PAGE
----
In this series, Microsoft identity team members share their reasons for loving passwordless authentication (and why you should too!). Today, Alex Weinert continues this series.
In previous blogs in this series, we shared how passwords lead to breaches, lost productivity and support calls. I also shared how biometrics local to each device provide a secure and convenient way to authenticate with a simple gesture from the user.
Your identity companion, the Microsoft Authenticator app, is a great example. It allows you to sign into your Microsoft identities (personal, work or school) by responding to a notification with a quick scan of your face, swipe of your finger or entry of your phone passcode. By combining your device and the biometric, it is not just simpler than a password, but inherently multifactor.
Most of us keep our mobile phone in easy grabbing distance, no matter what we’re doing. Using Authenticator on your mobile phone, you can easily approve sign-ins on any device and into any app. There is no password to type, SMS code to round-trip, or robocall to answer! Moreover, security measures such as matching a number at the time of approving a sign-in help prevent accidental approval, and the app can provide context and security notifications much richer than anything possible in text messages.
Figure 1: Number matching experience
If you have a smart watch, you don’t even have to take your phone out of your pocket while logging into your Microsoft account. (Every time I approve on my watch I feel like I am an extra in a cool sci-fi series – when my kid saw me do it, he finally thought Authentication was cool!)
For enterprises, when most of your workforce is remote, Microsoft Authenticator can be one of the easiest and fastest mechanisms to rollout. It is also the most cost effective. Users can download the app on their phones and setup an account in seconds. There is no additional hardware to carry and you can approve sign-ins on any device in the world. Passwordless authentication with Microsoft Authenticator also meets NIST 800-63 Authentication Assurance Level 2.
For end-users, the authentication experience matters the most. Microsoft Authenticator is one of the most highly rated authenticator apps in the world. As of February 2021, it tops its peers with a rating of 4.8 stars on Apple App store and 4.7 stars on Google Play store. Authenticator provides users great security with convenience and we are constantly innovating it with new capabilities.
In summary, Microsoft Authenticator may be the easiest and most affordable way to go passwordless for you and your users. There is no additional hardware to carry, passwords to remember or type, SMS to copy or phone calls to attend while signing in. You tap a notification, provide your biometrics and you are logged into any device you want. All this with secure multifactor authentication.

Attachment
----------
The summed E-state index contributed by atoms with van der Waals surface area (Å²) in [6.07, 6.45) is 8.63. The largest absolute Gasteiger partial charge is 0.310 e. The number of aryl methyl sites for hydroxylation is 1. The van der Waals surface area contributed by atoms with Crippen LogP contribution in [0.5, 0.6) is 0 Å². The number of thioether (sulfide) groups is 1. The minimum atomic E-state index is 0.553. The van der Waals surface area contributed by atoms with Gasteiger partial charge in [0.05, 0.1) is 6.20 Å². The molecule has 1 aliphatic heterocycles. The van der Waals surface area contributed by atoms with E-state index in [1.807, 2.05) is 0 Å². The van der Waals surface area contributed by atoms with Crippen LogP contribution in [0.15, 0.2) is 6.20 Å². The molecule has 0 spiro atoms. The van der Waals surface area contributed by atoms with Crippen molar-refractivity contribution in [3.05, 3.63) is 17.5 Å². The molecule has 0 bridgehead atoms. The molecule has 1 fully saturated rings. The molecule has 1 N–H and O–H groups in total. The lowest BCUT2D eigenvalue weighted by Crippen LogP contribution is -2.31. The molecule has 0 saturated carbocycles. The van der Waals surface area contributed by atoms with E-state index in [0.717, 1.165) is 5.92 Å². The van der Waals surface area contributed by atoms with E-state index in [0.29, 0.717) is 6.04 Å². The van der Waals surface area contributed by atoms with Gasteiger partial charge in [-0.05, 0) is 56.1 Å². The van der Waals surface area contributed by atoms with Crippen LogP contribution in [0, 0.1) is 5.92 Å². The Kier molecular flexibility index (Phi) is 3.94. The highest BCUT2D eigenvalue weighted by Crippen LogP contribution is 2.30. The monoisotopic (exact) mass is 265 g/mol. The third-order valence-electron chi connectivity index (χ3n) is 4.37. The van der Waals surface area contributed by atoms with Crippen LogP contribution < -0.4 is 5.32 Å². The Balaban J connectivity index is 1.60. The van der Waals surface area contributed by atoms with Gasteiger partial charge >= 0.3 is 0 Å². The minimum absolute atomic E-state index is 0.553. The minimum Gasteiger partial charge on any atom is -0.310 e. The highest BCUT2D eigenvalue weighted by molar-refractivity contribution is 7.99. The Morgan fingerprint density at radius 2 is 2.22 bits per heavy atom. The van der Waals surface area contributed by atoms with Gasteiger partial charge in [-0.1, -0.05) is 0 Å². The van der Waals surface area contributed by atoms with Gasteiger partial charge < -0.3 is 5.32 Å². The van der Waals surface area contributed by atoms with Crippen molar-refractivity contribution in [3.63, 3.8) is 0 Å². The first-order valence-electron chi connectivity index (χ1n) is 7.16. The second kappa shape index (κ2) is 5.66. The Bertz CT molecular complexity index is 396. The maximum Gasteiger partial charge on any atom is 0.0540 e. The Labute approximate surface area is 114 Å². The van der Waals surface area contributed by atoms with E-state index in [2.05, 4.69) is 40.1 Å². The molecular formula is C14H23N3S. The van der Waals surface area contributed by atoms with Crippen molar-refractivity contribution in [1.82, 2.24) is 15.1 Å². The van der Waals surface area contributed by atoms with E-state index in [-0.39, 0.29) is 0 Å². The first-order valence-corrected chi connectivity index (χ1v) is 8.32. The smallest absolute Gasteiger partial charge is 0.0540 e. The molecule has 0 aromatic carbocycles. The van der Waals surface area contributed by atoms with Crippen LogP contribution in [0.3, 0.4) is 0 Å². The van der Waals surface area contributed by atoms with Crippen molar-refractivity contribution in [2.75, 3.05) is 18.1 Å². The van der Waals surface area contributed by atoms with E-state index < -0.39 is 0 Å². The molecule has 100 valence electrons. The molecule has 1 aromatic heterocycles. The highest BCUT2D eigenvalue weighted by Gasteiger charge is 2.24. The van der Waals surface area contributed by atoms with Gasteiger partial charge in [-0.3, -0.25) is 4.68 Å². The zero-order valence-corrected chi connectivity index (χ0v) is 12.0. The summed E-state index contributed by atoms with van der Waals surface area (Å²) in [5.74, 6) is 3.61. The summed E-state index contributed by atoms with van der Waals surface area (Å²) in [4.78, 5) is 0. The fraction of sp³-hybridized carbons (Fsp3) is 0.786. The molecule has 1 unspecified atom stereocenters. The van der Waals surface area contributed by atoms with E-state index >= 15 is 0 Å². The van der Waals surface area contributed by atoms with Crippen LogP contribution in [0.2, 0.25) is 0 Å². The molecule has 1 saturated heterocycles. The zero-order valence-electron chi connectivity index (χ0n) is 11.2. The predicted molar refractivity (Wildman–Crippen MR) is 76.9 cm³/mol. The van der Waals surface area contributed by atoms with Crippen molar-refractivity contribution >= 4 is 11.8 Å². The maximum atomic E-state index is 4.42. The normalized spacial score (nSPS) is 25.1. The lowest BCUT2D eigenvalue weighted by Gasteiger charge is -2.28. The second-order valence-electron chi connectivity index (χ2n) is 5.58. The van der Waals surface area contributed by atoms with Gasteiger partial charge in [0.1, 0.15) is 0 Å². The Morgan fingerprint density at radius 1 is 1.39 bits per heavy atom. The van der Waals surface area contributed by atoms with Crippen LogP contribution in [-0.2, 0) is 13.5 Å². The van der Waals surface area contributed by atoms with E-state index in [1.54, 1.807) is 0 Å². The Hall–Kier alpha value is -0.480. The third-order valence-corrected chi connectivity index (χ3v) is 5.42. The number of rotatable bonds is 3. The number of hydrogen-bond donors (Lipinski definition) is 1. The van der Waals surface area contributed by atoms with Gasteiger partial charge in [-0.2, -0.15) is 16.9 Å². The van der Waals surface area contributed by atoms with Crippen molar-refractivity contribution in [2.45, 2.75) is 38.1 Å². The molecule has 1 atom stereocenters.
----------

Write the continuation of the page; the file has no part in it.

Stay tuned for more in the series! We’ll share how passwordless credentials can protect you from top attacks and we’ll dive into setup and recovery of passwordless credentials.
Check out the other posts in this series:
Learn more about Microsoft identity:
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Authenticator App is great! Unfortunately some users refuse to install such app on their personal mobile phone.
Any tips to convince them?
It depends on their reasons:
- They just don’ t want anything from work on their personal mobile phone
- They fear to be monitored by their employer
- They fear to leak some personal info to Microsoft
for 2. and 3. you can explain them that no personal information is shared with Microsoft. Authenticator does not need any sort of employer management of the phone (not like possibly some M365 apps) etc..
Some great info – following this series of posts.
Can I just check is passwordless with Azure AD now generally available and fully supported? If not any ideas when it will be, it is difficult to progress with a production deployment without that support – particularly for something as important as authentication..
© Microsoft. This article was originally published by Microsoft Azure Active Directory Identity Blog. You can find the original article here.